In praise of janitors
Presidents and prime ministers in different parts of the world have regularly addressed their peoples to apprise them of the current state of their nations, to convey to them their countries’ preferred directions, provide them with guidelines, assure them as they face uncertain days, and in general motivate and inspire their constituents to get behind a common purpose, to brace for the worst but to work together for the best of all.In the late night hours in the Philippines, we have been addressed by the President in somewhat enigmatic terms, his attempt to calm the nation characterized by stream-of-consciousness ruminations, personal anecdotes, and at times insensitive remarks aimed at people he perceives to be thinking differently.
“He talks like a janitor.” Take the case of the unforgettable tirade against an esteemed law dean and chair of the Free Legal Assistance Group, which had been founded by the statesman Jose W. Diokno. The President went off on ad hominem attack on the law dean’s physical attributes, cruelly referring to him publicly in terms that we will long remember: “He talks like a janitor.”
What is ironic perhaps is that janitors and cleaners are not only in the line of fire along with other frontliners, they are also considered to be among the essential workers who are keeping our country alive and well during these times. Where would our hospitals be, and how could medical workers save lives in emergency rooms and wards, without them? Where would our food supplies and food outlets, supermarkets and groceries, pharmacies and places of worship, homes and condominium apartments, streets and sidewalks be—in what state would they be in—without these essential workers?
Filipinos as essential workers. Filipinos the world over, employed as doctors or nurses, midwives or medical staff, domestic helpers and hotel workers, are making the world safe and clean, and in the process creating community defenses enabling the public health system of many countries to save lives.
One of the unintended consequences of this pandemic, which has caused untold suffering and grief not only in health and economic terms but also in the scale of social and mental anguish it has unleashed, has been the rethinking and recalibration it has prompted on the dignity of work and the dignity of workers, whatever their station in life may be and whatever it is they do to serve others in their effort to earn a decent living.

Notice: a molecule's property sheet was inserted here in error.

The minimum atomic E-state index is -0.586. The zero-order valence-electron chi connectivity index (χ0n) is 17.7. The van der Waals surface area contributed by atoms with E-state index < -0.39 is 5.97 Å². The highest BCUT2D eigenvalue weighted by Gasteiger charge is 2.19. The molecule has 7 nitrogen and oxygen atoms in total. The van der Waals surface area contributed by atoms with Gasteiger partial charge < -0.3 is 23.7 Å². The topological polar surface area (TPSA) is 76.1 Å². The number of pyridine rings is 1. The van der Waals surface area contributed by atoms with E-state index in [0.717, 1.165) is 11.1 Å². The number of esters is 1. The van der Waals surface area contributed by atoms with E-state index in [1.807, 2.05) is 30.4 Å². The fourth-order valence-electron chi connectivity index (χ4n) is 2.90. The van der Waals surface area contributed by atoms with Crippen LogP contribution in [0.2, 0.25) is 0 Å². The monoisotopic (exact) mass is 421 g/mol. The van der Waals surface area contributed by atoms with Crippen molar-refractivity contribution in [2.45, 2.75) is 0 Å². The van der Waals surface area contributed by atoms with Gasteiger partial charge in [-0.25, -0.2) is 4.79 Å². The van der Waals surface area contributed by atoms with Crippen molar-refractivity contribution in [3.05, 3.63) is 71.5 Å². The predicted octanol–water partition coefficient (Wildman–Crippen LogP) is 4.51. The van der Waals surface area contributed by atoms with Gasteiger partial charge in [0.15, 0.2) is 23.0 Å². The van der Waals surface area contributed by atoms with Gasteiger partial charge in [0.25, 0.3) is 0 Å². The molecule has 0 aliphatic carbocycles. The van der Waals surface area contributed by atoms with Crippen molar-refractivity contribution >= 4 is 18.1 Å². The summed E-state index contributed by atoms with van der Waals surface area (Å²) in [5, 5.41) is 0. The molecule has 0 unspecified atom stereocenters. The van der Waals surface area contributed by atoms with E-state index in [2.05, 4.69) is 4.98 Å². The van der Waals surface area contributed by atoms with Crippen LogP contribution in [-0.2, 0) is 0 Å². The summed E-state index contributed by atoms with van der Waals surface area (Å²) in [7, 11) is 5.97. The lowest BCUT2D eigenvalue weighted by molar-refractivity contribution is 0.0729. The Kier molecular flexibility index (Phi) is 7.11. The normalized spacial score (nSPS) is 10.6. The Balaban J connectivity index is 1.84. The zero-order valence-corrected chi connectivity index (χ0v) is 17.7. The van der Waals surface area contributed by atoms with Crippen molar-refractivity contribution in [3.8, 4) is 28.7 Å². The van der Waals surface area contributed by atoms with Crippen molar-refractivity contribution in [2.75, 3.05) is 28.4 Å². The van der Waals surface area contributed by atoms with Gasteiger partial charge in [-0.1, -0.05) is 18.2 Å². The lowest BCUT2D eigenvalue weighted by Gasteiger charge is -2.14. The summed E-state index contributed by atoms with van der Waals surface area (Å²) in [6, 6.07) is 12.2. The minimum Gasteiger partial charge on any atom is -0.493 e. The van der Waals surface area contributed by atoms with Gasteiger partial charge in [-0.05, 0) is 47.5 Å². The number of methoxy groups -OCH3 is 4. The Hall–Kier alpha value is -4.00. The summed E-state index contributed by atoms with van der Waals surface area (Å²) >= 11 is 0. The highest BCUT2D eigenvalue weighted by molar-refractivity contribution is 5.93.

In the Republic of Ireland and in Great Britain where I happened to work for some two decades, countless Filipinos serve in hospitals and homes, in humble and mostly unacknowledged ways. Today, they are much appreciated and publicly thanked for their contribution to those countries.
“God sent a cleaner to save me!” One of the most difficult things to bear when one is struck by the coronavirus is the isolation and loneliness that ensue after one is quarantined, and especially when one is confined to a hospital bed or a place for medical treatment. Survivors tell us that what is truly unbearable is this: Because of the treacherous nature of the contagion, the phrase that says one “avoids you like the plague” comes to fruition. In times of illness, comfort is normally found in the care and concern from one’s loved ones; but, in the case of infection by COVID-19, one is largely left to deal with the situation, bereft of company.
A COVID-19 survivor tells of how “God sent a cleaner to save me!” From a distance by the door, the cleaner talked to him and later brought him a few things he could eat, cravings that he had in his delirium. That moment brought back his faith and began his path to recovery, allowing him to live to tell his story.
In days like ours, redemption comes in different forms, at times in ways we least expect. But one thing is clear: There is dignity in work, and every worker who works hard to earn a living deserves our respect and appreciation. Long live the janitors!
Ed Garcia is one of the framers of the 1987 Constitution.
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